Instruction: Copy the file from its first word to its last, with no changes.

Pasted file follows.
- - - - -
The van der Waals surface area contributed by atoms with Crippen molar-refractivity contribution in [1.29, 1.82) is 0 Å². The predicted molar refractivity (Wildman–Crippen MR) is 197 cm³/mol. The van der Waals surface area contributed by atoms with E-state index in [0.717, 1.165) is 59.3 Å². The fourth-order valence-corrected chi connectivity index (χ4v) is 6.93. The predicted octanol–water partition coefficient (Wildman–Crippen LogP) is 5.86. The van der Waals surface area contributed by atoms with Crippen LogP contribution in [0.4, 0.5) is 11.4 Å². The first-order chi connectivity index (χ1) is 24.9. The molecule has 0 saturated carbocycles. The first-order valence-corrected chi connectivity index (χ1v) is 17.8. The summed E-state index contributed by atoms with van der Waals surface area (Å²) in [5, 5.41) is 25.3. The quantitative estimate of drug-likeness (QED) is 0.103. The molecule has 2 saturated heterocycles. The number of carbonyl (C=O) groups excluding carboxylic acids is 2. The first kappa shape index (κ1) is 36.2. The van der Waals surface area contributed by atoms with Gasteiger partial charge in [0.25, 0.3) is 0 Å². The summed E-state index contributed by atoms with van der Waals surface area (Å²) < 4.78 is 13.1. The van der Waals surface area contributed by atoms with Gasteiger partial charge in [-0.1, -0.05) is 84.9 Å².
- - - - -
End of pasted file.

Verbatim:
The van der Waals surface area contributed by atoms with Crippen molar-refractivity contribution in [1.29, 1.82) is 0 Å². The predicted molar refractivity (Wildman–Crippen MR) is 197 cm³/mol. The van der Waals surface area contributed by atoms with E-state index in [0.717, 1.165) is 59.3 Å². The fourth-order valence-corrected chi connectivity index (χ4v) is 6.93. The predicted octanol–water partition coefficient (Wildman–Crippen LogP) is 5.86. The van der Waals surface area contributed by atoms with Crippen LogP contribution in [0.4, 0.5) is 11.4 Å². The first-order chi connectivity index (χ1) is 24.9. The molecule has 0 saturated carbocycles. The first-order valence-corrected chi connectivity index (χ1v) is 17.8. The summed E-state index contributed by atoms with van der Waals surface area (Å²) in [5, 5.41) is 25.3. The quantitative estimate of drug-likeness (QED) is 0.103. The molecule has 2 saturated heterocycles. The number of carbonyl (C=O) groups excluding carboxylic acids is 2. The first kappa shape index (κ1) is 36.2. The van der Waals surface area contributed by atoms with Gasteiger partial charge in [0.25, 0.3) is 0 Å². The summed E-state index contributed by atoms with van der Waals surface area (Å²) < 4.78 is 13.1. The van der Waals surface area contributed by atoms with Gasteiger partial charge in [-0.1, -0.05) is 84.9 Å².